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Adopting Takes Faith and Trust

Updated: Sep 24, 2020

Last week, I scratched the surface on the evolution of genealogy and the effects that autosomal DNA testing, social media and the internet are having on privacy laws as they relate to adoptions. No matter the law, not matter the state, people who want to find the truth are increasingly empowered to do so. Laws and signed agreements may prevent public servants from disclosing information without permission, but it's impossible to pass laws that prevent people with persistence from using deductive reasoning and technology to eventually find their truth from here on out. I shared a few ways that biological parents can prepare themselves for such an eventuality while maintaining their personal commitment to moral and social justice - doing the right thing for the health and safety of their child.

This week, I want to speak to the adoptive parents. I'll address the adoptees' perspectives in several consecutive posts, but before I do, the beautiful souls who face the unknown with enough optimism and love to adopt a child must come first. Each of these groups has unique psychological and social challenges to overcome, and I do not presume or pretend to do them justice with my own limited knowledge in this very limited forum, but I would like to encourage dialogue and maybe even discuss them with you personally.

The reasons that adoptive parents bring children into their homes may be myriad, but I think it is safe to assume that love is at the root. They want to love someone completely and unconditionally, and they want to be loved the same way in return. They think this through in detail which eludes some birth parents. They open themselves to inspection and criticism in a way that most of us would never consider for someone we've never met, and they invest themselves completely. To be sure, the same is true of many biological parents, but as I said in my last post - no one gets adopted unintentionally. My heart breaks for any parent, biological or adopted, who faces health, emotional or other psychological challenges with their children. Parenthood has a way of creating instant empathy. When we see a parent sweating it out with a child, we instinctively want to help - if only by saying a prayer- because on some level, we know how hard raising children can be. We also know that the emotional roller-coaster ride of parenthood is the same for all parents no matter how they achieved the title.

Adoptive parents also have a unique exposure, in my opinion. Sure, biological parents fret a little about the day their children leave the nest, but they expect that the children will come home eventually - at least to visit, raid the fridge, or ask for some cash. Adoptive parents also have the worry that their little ones may someday want to replace them. Oh, they may understand that their child will be interested in finding his or her birth parents, but that's not what they worry about. If they worry, it's because they fear that once found, the birth family will steal even more of what precious time they have left to enjoy the child they've loved and raised to adulthood. This fear whether it is expressed or not is present and real. For some it is a faint whisper that is occasionally detectable. For others it a constant drone that prevents them from enjoying the time that they do have with their children.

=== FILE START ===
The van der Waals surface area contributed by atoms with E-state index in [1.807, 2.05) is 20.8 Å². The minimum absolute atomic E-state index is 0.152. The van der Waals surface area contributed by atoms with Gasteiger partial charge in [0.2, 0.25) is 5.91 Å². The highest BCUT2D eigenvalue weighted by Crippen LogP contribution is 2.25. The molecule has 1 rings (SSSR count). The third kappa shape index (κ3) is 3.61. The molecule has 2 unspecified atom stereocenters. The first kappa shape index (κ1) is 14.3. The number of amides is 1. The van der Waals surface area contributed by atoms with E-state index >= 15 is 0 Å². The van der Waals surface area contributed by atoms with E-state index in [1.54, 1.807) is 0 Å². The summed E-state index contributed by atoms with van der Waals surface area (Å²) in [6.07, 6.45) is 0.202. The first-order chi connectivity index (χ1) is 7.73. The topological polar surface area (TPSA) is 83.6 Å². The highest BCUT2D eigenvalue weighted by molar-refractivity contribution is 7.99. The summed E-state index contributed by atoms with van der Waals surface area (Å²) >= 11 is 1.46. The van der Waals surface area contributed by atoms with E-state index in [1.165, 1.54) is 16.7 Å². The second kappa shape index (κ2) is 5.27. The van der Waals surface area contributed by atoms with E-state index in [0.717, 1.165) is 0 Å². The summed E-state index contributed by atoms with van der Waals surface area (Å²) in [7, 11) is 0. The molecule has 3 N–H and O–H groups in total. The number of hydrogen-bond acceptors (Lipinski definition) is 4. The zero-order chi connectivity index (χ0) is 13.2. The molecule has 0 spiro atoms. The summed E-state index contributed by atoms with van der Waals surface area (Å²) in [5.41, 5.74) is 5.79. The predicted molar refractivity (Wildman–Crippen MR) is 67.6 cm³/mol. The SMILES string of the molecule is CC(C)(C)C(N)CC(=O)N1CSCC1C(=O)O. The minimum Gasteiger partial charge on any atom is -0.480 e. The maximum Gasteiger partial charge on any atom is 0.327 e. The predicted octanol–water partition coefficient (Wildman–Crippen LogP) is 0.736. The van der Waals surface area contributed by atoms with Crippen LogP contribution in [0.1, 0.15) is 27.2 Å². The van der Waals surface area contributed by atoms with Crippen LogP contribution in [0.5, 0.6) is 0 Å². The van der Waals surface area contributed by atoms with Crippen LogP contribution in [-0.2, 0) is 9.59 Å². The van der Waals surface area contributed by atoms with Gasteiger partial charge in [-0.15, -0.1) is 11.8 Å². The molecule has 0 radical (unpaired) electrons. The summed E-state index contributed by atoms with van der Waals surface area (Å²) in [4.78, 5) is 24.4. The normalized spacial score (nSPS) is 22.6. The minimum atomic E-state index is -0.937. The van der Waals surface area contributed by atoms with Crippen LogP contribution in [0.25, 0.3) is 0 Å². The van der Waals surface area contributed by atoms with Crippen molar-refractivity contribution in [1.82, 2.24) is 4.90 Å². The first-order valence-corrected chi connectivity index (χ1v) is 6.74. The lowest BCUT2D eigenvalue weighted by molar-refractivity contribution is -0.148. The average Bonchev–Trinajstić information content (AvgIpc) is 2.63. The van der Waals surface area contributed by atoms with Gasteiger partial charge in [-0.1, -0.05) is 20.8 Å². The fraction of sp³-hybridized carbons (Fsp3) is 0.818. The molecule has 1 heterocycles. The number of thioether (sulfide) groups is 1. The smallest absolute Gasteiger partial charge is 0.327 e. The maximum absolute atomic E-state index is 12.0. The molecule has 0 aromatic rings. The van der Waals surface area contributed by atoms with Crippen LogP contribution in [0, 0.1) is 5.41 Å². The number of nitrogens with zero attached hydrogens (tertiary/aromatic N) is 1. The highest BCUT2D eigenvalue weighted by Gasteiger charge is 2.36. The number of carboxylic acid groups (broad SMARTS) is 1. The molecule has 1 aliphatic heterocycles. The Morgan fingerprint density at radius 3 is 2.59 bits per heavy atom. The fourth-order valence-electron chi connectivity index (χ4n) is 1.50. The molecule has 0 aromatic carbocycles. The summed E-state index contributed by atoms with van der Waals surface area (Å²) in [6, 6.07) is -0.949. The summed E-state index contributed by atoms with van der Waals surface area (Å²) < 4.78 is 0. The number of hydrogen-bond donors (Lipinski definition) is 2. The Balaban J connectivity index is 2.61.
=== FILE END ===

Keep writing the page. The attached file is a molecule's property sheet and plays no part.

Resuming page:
It's easy to tell someone to relax, to assure them that they are loved and that everything will be ok. I think they have to find peace for themselves in this matter. They have to acknowledge the fear if it is present, and discuss it honestly with their child. We all have to build our spiritual muscles just as we do our physical selves. When our faith is strong and our trust in God is unshakeable, fear can be completely displaced. Professional counseling is available, there are medications that can be prescribed for severe anxiety, but the only vaccination for this fear is a cocktail of faith and trust. Believing in oneself is helpful, but it can be misleading. When we think we've done all the right things and our children make decisions which defy our understanding, we ask ourselves what we missed. Giving our lives to our children - whether through biology or adoption - is like diving naked into a wilderness. It's great to prepare financially and academically, it's great to have a deep network of family and friends, but there's no substitute for the peace of mind that comes with faith and trust in God. It doesn't come naturally or without work. Tt's not something that can be turned on or off at will. The only way to obtain it is by actively researching it and practicing it.

What do you think? Have you struggled with issues of fear and abandonment as a parent? How did you deal with it? What can you share with others that may help them when their child begins searching? Leave a comment here, share this post with others who are interested in this topic, and give my page a like Facebook, please. Thanks for reading today, and subscribe for notifications of future posts. Next week, we'll begin to explore the adoptees' perspective(s).

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